Working at home most of the time is a double-edged sword. I had a productive day, although my working hours are now split more than ever into work and other things.
I finally got some bills paid, made arrangements for student loans, emailed back and forth with some doctors, tried to make arrangements to adopt out a cat we’ve been fostering for waaaaayyyyy too long, etc., etc. etc.
The best distraction of the workday, without a doubt, is Daddy Daycare. Feeding, chatting, singing, and playing with the Little Owl is pure joy. Watching her little face light up when I walk into the room is exhilarating.
Love love love little Getty Spaghetti.
On the Medical Front
I haven’t posted as much as I would like because I am self-employed and Getty’s diagnosis really set me back with work. Also, I have been trying to get up to speed on the medical front.
I am learning that we should be getting Getty a gastric feeding tube (G-Tube or “button”) soon. This is a tube that is inserted through the abdominal wall directly to the stomach for feeding. This is necessary in SMA babies because they will eventually lose the ability to swallow as the muscles weaken over time. Losing the swallow function can lead to food entering the lungs, which can cause pneumonia.
Although Getty passed her swallow test and is doing fine right now, the recommendation is to get the G-Tube now while she still has the strength to undergo the surgical procedure. At the moment, our intention is to get the G-Tube soon, but we probably will not use the G-Tube for feeding until it becomes necessary.
We are also learning about SMA respiratory and pulmonary issues and the three basic philosophies of care:
- Palliative Care: Generally speaking, palliative care means providing as much love, comfort, and support as possible while refraining from providing much or any respiratory support. It has been said the goal here is to add life to the child’s years instead of years to the child’s life.
- Non-Invasive Ventilation (NIV): This means using a machine to provide respiratory support via a facial breathing mask, without invading or penetrating the body.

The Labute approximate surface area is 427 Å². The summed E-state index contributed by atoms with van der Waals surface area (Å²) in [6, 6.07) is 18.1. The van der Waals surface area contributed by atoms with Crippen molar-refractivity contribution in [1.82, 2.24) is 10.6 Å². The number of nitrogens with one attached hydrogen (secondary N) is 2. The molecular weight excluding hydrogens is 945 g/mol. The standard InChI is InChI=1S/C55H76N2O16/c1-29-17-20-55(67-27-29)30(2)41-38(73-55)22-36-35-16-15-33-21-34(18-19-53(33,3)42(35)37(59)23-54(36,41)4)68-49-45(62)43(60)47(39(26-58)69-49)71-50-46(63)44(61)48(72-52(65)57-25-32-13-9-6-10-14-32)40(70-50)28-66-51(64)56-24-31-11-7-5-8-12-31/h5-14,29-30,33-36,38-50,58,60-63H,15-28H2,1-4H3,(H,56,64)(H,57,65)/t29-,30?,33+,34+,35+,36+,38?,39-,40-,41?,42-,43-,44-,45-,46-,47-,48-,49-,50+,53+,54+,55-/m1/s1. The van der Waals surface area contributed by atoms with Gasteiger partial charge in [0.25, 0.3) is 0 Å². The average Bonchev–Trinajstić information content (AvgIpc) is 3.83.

- Invasive Ventilation (“Trach”): This means providing mechanical respiratory support via an invasive procedure such as a tracheostomy.
Kate and I continue to reach out to the SMA community for information, guidance, and support. People have been very kind and helpful, and we appreciate all of you. It certainly is a club nobody should have to join.
We are getting a better sense of how we feel about quality vs. quantity of life issues. We are learning more about the various options as we struggle to better define our own philosophy of care. Making decisions about digestive care, physical therapy, and nutrition is important, but defining a philosophy regarding respiratory and pulmonary care is crucial for SMA parents. Respiratory and pulmonary issues usually play the biggest role in establishing the quality of life of an SMA child.
These are not easy decisions to make, as each SMA case is unique and each SMA parent has his or her own values and philosophy of care. There is no “right” choice and there is no “best” choice.
We get pits in our stomachs as we sit discussing the fate of another human being. It is particularly torturous in that it is our own daughter who just smiles, giggles, hoots, and coos, who knows nothing but love, and who places all of her trust and confidence in us.
All the choices available to us are horrible, horrible choices.